You’re filling out mundane paperwork for a new doctor for your 4 year old. The next question: Where does the child primarily reside? And I check off two boxes, mother AND father. I scribble in the numbers 50/50. But what does my marital status have to do with my parenting? Everything and nothing.
Hi! I’m Julie. New Orleans Native. Business Owner. Sister. Daughter. I’m lots of things. But first always and forever, I’m a mom. My children have a father, but we don’t live together or share the same last name. Oh, and we used to be married. To each other. Good or bad, you can’t recognize my parental status without acknowledging my marital status. Sure, my children are not being raised in the traditional 4b,2b, 2800 sq ft, 2 car garage life. But they are happy. And so am I.
My life isn’t going to look like many, and it doesn’t have to in order to be good, wonderful, warm or loving.
I am not a single mom though.
They are being raised just as much by their father, with a sprinkling of extended family and friends that love them so much. If we had to pick a title, we co-parent. We have two separate lives that run and intersect and co-mingle in and out of days, into weeks, through months and into years. What does that mean for others? I don’t know, and I didn’t spend a moment of time to find out. But I know what it means for me.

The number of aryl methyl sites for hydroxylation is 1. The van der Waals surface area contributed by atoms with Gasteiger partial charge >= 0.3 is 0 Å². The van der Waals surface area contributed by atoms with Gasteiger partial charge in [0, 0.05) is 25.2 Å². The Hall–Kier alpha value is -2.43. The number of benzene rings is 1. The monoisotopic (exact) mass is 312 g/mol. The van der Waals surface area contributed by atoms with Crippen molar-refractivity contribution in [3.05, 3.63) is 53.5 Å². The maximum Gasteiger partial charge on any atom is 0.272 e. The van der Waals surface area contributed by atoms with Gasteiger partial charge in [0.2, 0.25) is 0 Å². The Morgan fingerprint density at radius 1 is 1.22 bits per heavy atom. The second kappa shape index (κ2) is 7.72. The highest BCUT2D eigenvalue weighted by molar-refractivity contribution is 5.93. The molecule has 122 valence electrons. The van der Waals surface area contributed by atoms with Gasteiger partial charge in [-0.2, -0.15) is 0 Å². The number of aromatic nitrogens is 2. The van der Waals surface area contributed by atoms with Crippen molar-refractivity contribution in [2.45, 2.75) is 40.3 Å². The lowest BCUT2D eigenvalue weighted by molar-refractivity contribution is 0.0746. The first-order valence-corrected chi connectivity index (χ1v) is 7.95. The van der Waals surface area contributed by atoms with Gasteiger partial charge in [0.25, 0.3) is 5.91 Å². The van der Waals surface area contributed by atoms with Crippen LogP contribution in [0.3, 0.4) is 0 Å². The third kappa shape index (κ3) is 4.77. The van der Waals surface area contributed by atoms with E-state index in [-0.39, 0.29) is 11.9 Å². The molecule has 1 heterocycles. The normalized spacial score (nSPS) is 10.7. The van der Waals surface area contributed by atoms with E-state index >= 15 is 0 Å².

We work together, as a team, raising the children with the children’s best interest in mind. We do our best to seek cohesiveness and respect the fact that we will do some things, maybe a lot even, differently.
How did we get to this point?
How did we go from “Let’s end this marriage,” to “Hey, I’ve got a date this Friday, can you take the kids?” Gah! Yes, that actually happens. Some folks would never want to discuss this publicly. And certainly, there are things meant to stay private. And you best believe I ran this past their dad before publishing this.
When life is picture perfect, we’re so glad and happy to Instagram for days the smiling faces. Facebook albums full of family vacations. But when our life is different or in transition, but perfect for US, we remain quiet and refrained. We may be afraid of being judged or maybe shamed that we are no longer “normal” or “perfect.” I encourage you to embrace your family structure! People will judge you anyway, so you may as well be your happiest and most authentic you!
We don’t always approach raising the kids the same way.
But we try not to get in each other’s way also. If the children’s best interest are being met, then we let it go.
Co-parenting takes a lot of communication. It means taking your issues with the other parent and taking them out of the equation. Right / wrong / keeping score all goes out the window if you want to have a happy co-parenting life. It is rare not to speak to or text their father about homework, girl scouts, snack day, a broken tennis shoe, speech lessons, a birthday party, a rash … nearly every day.
Maybe one day we won’t need to communicate as much. Maybe we will use group texting with the girls in the loop. One day at a time for now.